The Brexit predictions that came true, those that didn’t—and what we didn’t see comingBMJ 2022; 378 doi: https://doi.org/10.1136/bmj.o1870 (Published 03 August 2022) Cite this as: BMJ 2022;378:o1870
- Richard Vize, journalist
The battle over Brexit triggered extreme claims about its likely impact on UK healthcare, ranging from a collapse in staffing and drug supplies to a big funding increase and a bonfire of red tape. Then came the covid pandemic, which all but obscured any Brexit effect.
But, six years after the vote and 19 months after the UK finally separated from the EU, it’s possible to judge which predictions were accurate, which ones were not—and the things we didn’t see coming.
Predictions that came true
Nurse recruitment from Europe collapsed, although medical recruitment didn’t
The European supply of nurses plummeted, but it’s been made up by immigration from outside the European Economic Area (EEA). Mark Dayan, policy analyst and head of public affairs at the Nuffield Trust, says, “Before the vote to leave, there was heavy recruitment of nurses from the EEA—more than 10 000 a year at one point—and that was a fairly crucial way in which the health service was trying to fill the shortage of nurses.”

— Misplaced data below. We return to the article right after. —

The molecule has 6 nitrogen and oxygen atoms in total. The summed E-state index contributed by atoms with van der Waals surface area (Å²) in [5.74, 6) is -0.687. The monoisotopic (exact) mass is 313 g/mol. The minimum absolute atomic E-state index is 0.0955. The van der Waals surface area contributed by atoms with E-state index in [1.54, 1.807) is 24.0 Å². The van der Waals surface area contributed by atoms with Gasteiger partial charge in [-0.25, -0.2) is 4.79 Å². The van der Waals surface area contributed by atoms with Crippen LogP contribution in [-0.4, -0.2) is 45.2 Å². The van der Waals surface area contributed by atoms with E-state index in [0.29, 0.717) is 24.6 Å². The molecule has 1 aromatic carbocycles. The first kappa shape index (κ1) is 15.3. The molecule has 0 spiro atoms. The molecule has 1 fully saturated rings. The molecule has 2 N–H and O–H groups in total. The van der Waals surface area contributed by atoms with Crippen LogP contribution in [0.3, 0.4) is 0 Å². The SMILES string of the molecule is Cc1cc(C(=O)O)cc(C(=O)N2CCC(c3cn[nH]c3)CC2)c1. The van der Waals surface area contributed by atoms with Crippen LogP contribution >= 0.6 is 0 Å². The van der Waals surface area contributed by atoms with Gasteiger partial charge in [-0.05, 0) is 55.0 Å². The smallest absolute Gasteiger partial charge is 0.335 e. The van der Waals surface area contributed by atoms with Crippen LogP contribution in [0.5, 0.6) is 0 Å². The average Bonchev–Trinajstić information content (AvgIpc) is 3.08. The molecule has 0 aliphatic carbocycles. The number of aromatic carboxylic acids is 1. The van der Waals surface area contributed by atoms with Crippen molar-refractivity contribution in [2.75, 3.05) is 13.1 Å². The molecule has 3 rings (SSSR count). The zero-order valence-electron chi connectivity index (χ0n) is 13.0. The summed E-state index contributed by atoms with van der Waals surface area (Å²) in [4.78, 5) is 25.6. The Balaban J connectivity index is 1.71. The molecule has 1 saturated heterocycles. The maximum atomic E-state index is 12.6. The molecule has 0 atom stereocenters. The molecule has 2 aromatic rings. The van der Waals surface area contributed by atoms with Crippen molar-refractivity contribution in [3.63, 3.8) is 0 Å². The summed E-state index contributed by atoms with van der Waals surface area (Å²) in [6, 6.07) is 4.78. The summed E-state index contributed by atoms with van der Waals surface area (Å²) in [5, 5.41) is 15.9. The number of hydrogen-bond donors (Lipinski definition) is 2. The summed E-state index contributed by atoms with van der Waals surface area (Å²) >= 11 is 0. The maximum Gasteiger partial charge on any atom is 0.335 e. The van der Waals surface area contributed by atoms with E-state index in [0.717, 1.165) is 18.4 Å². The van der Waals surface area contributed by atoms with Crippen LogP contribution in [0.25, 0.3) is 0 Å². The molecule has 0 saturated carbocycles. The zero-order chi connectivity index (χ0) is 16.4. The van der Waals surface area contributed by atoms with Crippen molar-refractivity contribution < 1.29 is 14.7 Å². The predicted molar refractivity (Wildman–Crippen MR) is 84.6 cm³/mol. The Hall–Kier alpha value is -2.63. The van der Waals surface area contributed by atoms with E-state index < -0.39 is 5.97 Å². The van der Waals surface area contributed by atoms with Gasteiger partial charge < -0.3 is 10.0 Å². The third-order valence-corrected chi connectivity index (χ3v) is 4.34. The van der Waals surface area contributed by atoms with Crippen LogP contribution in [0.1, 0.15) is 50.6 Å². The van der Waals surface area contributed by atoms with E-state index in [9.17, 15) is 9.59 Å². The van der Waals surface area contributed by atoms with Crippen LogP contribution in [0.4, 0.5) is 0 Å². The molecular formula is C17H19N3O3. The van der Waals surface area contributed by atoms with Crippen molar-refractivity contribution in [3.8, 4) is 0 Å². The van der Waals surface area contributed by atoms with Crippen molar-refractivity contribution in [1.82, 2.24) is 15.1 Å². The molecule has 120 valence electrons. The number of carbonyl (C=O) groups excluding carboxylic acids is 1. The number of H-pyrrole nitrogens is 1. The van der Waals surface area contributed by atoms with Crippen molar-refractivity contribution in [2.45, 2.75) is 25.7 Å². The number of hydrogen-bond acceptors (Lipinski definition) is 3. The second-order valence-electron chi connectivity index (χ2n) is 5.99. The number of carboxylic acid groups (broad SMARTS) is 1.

The migration of nurses from Europe “fell off a cliff in 2016, partly as a result of Brexit and partly as a result of a new language test that the Nursing and Midwifery Council imposed,” says Dayan. “Since then you see quite a rapid pick-up in non-EU nursing migration, especially after the liberalisation of migration rules in 2019. That’s gone back to delivering several thousand additional nurses recruited abroad every year.”
Layla McCay, director of policy at the NHS Confederation, says that the points based immigration system introduced since Brexit “has had the biggest impact because it allows doctors, nurses, and various allied health professionals to immigrate to the UK, but low paid health and social care workers cannot meet the salary threshold, and …